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Energy exploration 'hit by rising costs' PDF Print E-mail
The following news item is an example of the capacity problem now dogging the industry and to which Matt Simmons has been drawing attention for some time.

Energy exploration 'hit by rising costs'

Monday Jun 19 16:20 AEST

Energy explorers have seen exploration costs rise by more than a third over the last year posing a serious threat to the future of the industry, a peak industry body says.

At an industry conference in Darwin, chief executive of the Australian Petroleum Production and Exploration Association (APPEA) Belinda Robinson said exploration was also being threatened by limited equipment availability.

"In general we have seen costs increase by around 35 per cent over the past year," Ms Robinson said.

"This combined with the limited physical availability of rigs poses a serious issue for the industry."

Peter Strachan Oil pricing, Peak Oil- Darwin June 20th PDF Print E-mail
Oil Pricing – Is $60/bbl sustainable?
Assessing the past, present and future drivers to oil & gas pricing
Peter Strachan, Independent Analyst, StockAnalysis   20th June

In the short term, oil prices of around $US67 per barrel are likely, and prices can be expected to rise significantly in the longer term as supply grows tighter and demand continues to rise, analyst Peter Strachan told the South East Asia Australia Offshore Conference (SEAAOC) in Darwin.
But beyond 2012, it was unlikely that oil production would keep pace with nominal demand growth, he said.
"After 2010, the oil price is set to rise in real terms," he said.  Over the past 15 years, oil producers have failed to replace global oil and peak global oil production appears to be approaching within a decade, according to Strachan. Powerpoint presentation and notes

TOTAL CEO says peak oil by 2020 - calls for demand restraint PDF Print E-mail
News via Reuters at this link . It is interesting to heara more realistic prognostication from the head of an oil companies. So far Chevron and Total are the only big oil companies to sound the alarm about the oil supply issue.
AMSTERDAM, June 7 (Reuters) - France's Total (TOTF.PA: Quote, Profile, Research) estimates global oil production will peak around 2020 if output growth continues at current levels and has advised governments to cool demand to avoid a supply crunch, its chief executive said.

"The capacity of raising (oil) production is a real challenge ... if we stay with this type of production growth our impression is that peak production could be reached around 2020," Thierry Desmarest told the World Gas Conference in Amsterdam on Wednesday.

If demand growth was cut to 1 percent from the nearly 2 percent experienced in recent years, the point of peak output could be postponed by 10 years, the French oil major's CEO added.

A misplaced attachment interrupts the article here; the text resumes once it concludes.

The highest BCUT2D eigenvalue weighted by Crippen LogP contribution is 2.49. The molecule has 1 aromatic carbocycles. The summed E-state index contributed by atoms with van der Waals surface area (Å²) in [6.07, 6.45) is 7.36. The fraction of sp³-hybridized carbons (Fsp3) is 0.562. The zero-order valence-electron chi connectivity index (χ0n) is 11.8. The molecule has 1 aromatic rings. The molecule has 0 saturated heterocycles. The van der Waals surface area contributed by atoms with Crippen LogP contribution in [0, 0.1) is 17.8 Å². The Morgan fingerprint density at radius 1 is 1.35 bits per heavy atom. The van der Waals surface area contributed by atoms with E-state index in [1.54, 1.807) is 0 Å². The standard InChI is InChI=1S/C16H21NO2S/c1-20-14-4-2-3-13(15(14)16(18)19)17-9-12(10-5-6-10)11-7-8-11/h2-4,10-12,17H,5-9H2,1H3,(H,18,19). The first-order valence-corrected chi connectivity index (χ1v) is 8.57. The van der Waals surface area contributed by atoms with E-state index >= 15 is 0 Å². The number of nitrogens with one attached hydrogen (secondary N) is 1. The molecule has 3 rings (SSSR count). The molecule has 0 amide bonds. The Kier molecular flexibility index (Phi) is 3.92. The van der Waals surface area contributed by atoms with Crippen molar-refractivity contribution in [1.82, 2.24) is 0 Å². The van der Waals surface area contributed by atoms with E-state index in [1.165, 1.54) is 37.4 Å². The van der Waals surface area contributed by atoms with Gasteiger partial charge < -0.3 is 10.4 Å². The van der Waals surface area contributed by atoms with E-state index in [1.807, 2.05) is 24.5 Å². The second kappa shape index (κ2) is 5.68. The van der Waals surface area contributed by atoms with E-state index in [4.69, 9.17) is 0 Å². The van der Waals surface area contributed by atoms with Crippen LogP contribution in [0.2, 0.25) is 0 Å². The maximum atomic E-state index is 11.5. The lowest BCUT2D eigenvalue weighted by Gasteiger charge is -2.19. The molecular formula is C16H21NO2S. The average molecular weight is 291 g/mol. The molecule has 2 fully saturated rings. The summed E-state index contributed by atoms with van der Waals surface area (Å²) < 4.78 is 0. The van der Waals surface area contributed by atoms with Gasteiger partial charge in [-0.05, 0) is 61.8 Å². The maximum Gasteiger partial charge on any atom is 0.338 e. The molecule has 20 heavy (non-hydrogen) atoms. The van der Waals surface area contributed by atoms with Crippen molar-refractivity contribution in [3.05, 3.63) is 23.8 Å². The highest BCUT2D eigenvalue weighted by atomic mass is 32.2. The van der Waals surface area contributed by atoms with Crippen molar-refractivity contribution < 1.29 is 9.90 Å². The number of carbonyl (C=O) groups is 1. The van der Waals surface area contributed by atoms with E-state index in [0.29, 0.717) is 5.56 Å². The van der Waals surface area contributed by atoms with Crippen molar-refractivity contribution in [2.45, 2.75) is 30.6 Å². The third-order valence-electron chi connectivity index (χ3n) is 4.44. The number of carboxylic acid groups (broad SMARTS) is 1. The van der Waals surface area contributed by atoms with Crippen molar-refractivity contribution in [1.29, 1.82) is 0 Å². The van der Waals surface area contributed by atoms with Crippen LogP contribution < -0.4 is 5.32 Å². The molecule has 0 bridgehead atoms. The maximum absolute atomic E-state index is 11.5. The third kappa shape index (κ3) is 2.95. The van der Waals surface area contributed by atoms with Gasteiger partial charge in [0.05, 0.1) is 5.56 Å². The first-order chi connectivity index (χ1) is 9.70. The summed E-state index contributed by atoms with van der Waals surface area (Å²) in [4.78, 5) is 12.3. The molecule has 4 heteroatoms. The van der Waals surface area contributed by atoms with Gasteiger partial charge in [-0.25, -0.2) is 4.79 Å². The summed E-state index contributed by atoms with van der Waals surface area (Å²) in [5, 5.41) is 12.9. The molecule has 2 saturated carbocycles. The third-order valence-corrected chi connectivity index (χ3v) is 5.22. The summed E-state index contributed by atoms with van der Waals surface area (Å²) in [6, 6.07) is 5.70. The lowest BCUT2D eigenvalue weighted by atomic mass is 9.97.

"We say to governments, it's urgent to take action plans to reduce oil demand growth," Desmarest said.

Oil crisis news from ABC radio PDF Print E-mail
Two interesting oil crisis related items from ABC radio (audio courtesy of sydneypeakoil.com ):

The first item draws a parallels and distinctions between the current oil crisis and the political oil shocks of the 70's. It features interviews with Chris Skrebowski of ODAC and Colin Campbell of ASPO Ireland .
The Oil Crisis of 1973 6:20am - Monday 8 May  2006 
The second item looks at the declining state of Australia's oil production drawing on the APPEA issues paper presented at APPEA's Queensland conference. Issues raised include energy security and logistics bottlenecks holding up new exploration. Reg Nelson from APPEA puts a positive spin on Australian oil exploration potential - though if our frontier areas are so attractive one wonders why oil companies, currently flush with cash, are not already checking them out.
Australian oil production 6:35am – Tuesday 9 May  2006

US EIA - Fading prospects for improvement in world oil supply PDF Print E-mail
The US Energy Information Agency's latest short term energy outlook is not encouraging:
The prospects for significant improvement in the world petroleum supply and demand balance appear to be fading.  While U.S. production in 2006 will grow with recovery from the hurricanes, only moderate increases in OPEC and other non-OPEC production and capacity are expected.  Steady and continued growth in world oil demand will likely combine with only modest increases in world oil production capacity leaving little room to increase production in the event of geopolitical instability.  Crude oil prices will remain high through 2007.
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